Thursday, September 18, 2014

Rethinking MOOCs

When MOOCs first came to the scene I expressed skepticism about their ultimate value for teaching and their capacity to really reduce costs without reducing educational quality (here, here). This, remember, was the selling point: more for less.  Flash forward to today and it seems that the problems with MOOCs is becoming more and more apparent. Sure, high tech has a role to play in education (sort of like overhead projectors and power point) but it is not the panacea bureaucrats and entrepreneurs like to hype (no doubt for only purely reasons, like moving large amounts of money into their nap accounts).  Well, it seems that MOOCs have hit their high water mark and skepticism about their general educational value is being reassessed. Not surprisingly, they can bring good results, but only if labor intensively used. Also, not surprisingly, it seems that getting people to use them means lowing what MOOCs are used to do. Here's a discussion. I don't buy it all, but it's a good sign of where the discussion is heading.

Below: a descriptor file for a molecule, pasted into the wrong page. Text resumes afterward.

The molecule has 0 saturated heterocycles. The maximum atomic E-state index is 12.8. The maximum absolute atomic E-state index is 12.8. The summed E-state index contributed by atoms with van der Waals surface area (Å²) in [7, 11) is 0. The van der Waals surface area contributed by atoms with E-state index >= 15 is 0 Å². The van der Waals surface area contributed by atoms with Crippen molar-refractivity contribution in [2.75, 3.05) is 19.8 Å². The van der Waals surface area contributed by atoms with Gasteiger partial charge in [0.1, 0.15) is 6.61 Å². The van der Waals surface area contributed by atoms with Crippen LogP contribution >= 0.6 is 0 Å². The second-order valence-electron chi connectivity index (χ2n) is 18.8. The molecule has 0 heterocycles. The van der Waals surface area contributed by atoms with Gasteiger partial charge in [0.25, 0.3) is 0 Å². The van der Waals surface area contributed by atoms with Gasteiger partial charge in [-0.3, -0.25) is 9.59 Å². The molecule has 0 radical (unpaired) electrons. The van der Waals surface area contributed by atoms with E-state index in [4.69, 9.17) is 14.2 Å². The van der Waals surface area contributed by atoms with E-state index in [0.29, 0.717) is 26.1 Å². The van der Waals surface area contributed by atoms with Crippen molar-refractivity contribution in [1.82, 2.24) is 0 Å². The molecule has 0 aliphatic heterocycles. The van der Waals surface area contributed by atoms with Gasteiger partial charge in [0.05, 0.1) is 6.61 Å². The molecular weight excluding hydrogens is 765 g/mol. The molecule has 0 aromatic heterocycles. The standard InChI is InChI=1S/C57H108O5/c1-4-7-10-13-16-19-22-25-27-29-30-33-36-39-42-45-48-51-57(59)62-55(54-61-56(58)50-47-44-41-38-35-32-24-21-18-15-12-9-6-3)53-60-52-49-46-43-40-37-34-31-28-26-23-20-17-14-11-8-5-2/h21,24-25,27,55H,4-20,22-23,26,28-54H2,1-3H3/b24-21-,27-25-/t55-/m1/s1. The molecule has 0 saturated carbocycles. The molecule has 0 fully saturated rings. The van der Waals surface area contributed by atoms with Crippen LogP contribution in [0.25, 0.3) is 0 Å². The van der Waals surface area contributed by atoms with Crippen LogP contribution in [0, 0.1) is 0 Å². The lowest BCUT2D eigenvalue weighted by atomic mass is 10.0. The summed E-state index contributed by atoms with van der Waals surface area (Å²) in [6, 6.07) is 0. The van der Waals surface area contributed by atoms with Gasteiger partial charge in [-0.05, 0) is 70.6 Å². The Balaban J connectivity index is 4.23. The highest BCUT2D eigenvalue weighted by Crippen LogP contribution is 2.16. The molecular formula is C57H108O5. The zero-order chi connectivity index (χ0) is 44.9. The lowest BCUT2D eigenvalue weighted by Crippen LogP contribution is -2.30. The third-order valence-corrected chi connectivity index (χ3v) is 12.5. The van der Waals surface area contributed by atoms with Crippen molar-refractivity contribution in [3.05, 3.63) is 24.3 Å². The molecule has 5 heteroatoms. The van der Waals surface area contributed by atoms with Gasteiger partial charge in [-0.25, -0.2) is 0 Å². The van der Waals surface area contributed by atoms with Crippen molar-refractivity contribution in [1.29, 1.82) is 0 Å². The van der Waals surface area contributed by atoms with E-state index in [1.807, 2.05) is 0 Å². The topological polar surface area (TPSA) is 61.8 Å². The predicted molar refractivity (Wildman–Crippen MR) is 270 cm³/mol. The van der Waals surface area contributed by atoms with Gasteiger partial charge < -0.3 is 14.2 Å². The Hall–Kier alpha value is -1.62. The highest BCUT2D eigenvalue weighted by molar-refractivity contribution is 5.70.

1 comment:

  1. But here is a nice defense of them, if undertaken by people with a definite concept of what they are trying to do:

    Not the least of the point being to make things available to possible Ramanujans in the back blocks of Pakistan, Zaire, etc.